Originally, Julien was intended to be a minor character with only two lines. However, when Sacha Baron Cohen auditioned for the role, he improvised not only an Indian accent, but eight minutes of dialogue for his recording. The filmmakers found Cohen's performance so funny that they rewrote the script and made Julien a much more prominent character in the story as "King of the Lemurs". Dana Carvey was originally offered a role but he turned it down as he was busy raising kids at the time.
Madagascar was released on VHS and DVD on November 15, 2005, by DreamWorks Pictures, DreamWorks Home Entertainment, and ARC Entertainment. The DVD included a short animated film The Madagascar Penguins in a Christmas Caper, and a music video "I Like to Move It", featuring characters from the film dancing to the song. A Blu-ray version of the film was released on September 23, 2008 - May 6, 2012.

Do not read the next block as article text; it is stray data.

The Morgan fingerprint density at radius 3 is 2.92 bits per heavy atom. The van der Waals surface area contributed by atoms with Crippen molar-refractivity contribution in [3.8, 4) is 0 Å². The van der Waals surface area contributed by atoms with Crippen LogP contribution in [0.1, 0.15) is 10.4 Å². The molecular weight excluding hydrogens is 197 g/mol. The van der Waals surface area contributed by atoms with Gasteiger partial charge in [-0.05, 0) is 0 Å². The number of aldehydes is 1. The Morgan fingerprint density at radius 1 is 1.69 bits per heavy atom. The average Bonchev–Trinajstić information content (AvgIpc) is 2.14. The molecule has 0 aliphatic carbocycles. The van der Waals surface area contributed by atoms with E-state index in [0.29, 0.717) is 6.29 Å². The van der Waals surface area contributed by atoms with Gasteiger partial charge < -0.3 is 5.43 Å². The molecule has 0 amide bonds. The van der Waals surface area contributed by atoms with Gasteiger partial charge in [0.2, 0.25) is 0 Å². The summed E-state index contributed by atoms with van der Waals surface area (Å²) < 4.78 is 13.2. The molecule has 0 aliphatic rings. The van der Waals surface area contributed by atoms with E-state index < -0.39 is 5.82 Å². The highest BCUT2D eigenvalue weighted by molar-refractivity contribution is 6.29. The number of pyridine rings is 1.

The Madagascar - Movie Storybook was written by Billy Frolick and illustrated by Michael Koelsch, and was published by Scholastic in 2005. Koelsch also illustrated the Madagascar: Escape 2 Africa - Movie Storybook in 2008.
The film was a commercial success. On its opening weekend, the film grossed $47,224,594 with a $11,431 average from 4,131 theaters making it the number 3 movie of that weekend behind Star Wars: Episode III – Revenge of the Sith and The Longest Yard. However, the film managed to claim the top position in the U.S. box office the following week with a gross of $28,110,235. In the United States, the film eventually grossed $193,595,521, and in foreign areas grossed $362,964,045 with a summative worldwide gross of $556,559,566.